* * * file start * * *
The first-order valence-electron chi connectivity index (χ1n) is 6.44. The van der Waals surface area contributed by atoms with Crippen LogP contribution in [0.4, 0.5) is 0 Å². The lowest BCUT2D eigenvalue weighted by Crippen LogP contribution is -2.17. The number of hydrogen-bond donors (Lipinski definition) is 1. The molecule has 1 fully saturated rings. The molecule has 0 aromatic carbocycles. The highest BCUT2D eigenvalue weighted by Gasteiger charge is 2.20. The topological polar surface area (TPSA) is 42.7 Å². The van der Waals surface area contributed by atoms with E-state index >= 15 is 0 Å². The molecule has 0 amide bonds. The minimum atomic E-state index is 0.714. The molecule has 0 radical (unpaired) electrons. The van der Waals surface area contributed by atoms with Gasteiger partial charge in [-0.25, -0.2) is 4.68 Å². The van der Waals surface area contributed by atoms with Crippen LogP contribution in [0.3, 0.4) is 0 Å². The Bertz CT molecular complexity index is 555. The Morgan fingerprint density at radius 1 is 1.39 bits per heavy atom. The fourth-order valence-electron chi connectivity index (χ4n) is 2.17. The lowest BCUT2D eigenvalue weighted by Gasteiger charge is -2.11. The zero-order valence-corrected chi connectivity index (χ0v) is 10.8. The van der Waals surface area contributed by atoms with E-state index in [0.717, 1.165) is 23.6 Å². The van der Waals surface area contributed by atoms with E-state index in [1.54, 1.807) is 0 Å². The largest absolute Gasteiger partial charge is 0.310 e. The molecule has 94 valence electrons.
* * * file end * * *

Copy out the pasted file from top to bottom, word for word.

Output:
The first-order valence-electron chi connectivity index (χ1n) is 6.44. The van der Waals surface area contributed by atoms with Crippen LogP contribution in [0.4, 0.5) is 0 Å². The lowest BCUT2D eigenvalue weighted by Crippen LogP contribution is -2.17. The number of hydrogen-bond donors (Lipinski definition) is 1. The molecule has 1 fully saturated rings. The molecule has 0 aromatic carbocycles. The highest BCUT2D eigenvalue weighted by Gasteiger charge is 2.20. The topological polar surface area (TPSA) is 42.7 Å². The van der Waals surface area contributed by atoms with E-state index >= 15 is 0 Å². The molecule has 0 amide bonds. The minimum atomic E-state index is 0.714. The molecule has 0 radical (unpaired) electrons. The van der Waals surface area contributed by atoms with Gasteiger partial charge in [-0.25, -0.2) is 4.68 Å². The van der Waals surface area contributed by atoms with Crippen LogP contribution in [0.3, 0.4) is 0 Å². The Bertz CT molecular complexity index is 555. The Morgan fingerprint density at radius 1 is 1.39 bits per heavy atom. The fourth-order valence-electron chi connectivity index (χ4n) is 2.17. The lowest BCUT2D eigenvalue weighted by Gasteiger charge is -2.11. The zero-order valence-corrected chi connectivity index (χ0v) is 10.8. The van der Waals surface area contributed by atoms with E-state index in [0.717, 1.165) is 23.6 Å². The van der Waals surface area contributed by atoms with E-state index in [1.54, 1.807) is 0 Å². The largest absolute Gasteiger partial charge is 0.310 e. The molecule has 94 valence electrons.